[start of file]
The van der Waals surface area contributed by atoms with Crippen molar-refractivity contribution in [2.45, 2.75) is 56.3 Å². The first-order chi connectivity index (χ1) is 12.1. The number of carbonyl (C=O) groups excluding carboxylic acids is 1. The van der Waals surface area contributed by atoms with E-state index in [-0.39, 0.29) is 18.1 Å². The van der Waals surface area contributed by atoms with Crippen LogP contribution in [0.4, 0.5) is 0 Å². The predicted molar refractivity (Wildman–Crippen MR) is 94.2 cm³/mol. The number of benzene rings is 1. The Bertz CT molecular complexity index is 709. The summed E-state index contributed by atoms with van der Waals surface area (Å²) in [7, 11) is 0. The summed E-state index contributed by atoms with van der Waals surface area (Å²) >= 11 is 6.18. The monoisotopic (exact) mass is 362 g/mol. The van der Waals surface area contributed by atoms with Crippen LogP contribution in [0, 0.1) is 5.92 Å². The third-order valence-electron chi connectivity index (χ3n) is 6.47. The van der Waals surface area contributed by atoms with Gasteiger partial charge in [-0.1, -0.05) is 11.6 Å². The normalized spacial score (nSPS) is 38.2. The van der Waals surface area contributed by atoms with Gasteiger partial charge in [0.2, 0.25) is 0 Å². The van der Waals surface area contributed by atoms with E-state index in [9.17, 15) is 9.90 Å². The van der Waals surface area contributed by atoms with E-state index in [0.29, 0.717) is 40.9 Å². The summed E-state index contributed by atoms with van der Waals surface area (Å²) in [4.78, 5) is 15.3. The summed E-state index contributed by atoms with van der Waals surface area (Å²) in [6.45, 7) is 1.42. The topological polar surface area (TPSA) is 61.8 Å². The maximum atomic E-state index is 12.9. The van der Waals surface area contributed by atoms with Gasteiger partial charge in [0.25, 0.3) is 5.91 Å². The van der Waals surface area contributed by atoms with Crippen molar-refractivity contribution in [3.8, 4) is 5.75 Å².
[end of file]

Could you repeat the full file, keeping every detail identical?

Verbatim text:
The van der Waals surface area contributed by atoms with Crippen molar-refractivity contribution in [2.45, 2.75) is 56.3 Å². The first-order chi connectivity index (χ1) is 12.1. The number of carbonyl (C=O) groups excluding carboxylic acids is 1. The van der Waals surface area contributed by atoms with E-state index in [-0.39, 0.29) is 18.1 Å². The van der Waals surface area contributed by atoms with Crippen LogP contribution in [0.4, 0.5) is 0 Å². The predicted molar refractivity (Wildman–Crippen MR) is 94.2 cm³/mol. The number of benzene rings is 1. The Bertz CT molecular complexity index is 709. The summed E-state index contributed by atoms with van der Waals surface area (Å²) in [7, 11) is 0. The summed E-state index contributed by atoms with van der Waals surface area (Å²) >= 11 is 6.18. The monoisotopic (exact) mass is 362 g/mol. The van der Waals surface area contributed by atoms with Crippen LogP contribution in [0, 0.1) is 5.92 Å². The third-order valence-electron chi connectivity index (χ3n) is 6.47. The van der Waals surface area contributed by atoms with Gasteiger partial charge in [-0.1, -0.05) is 11.6 Å². The normalized spacial score (nSPS) is 38.2. The van der Waals surface area contributed by atoms with Gasteiger partial charge in [0.2, 0.25) is 0 Å². The van der Waals surface area contributed by atoms with E-state index in [9.17, 15) is 9.90 Å². The van der Waals surface area contributed by atoms with E-state index in [0.29, 0.717) is 40.9 Å². The summed E-state index contributed by atoms with van der Waals surface area (Å²) in [4.78, 5) is 15.3. The summed E-state index contributed by atoms with van der Waals surface area (Å²) in [6.45, 7) is 1.42. The topological polar surface area (TPSA) is 61.8 Å². The maximum atomic E-state index is 12.9. The van der Waals surface area contributed by atoms with Gasteiger partial charge in [0.25, 0.3) is 5.91 Å². The van der Waals surface area contributed by atoms with Crippen molar-refractivity contribution in [3.8, 4) is 5.75 Å².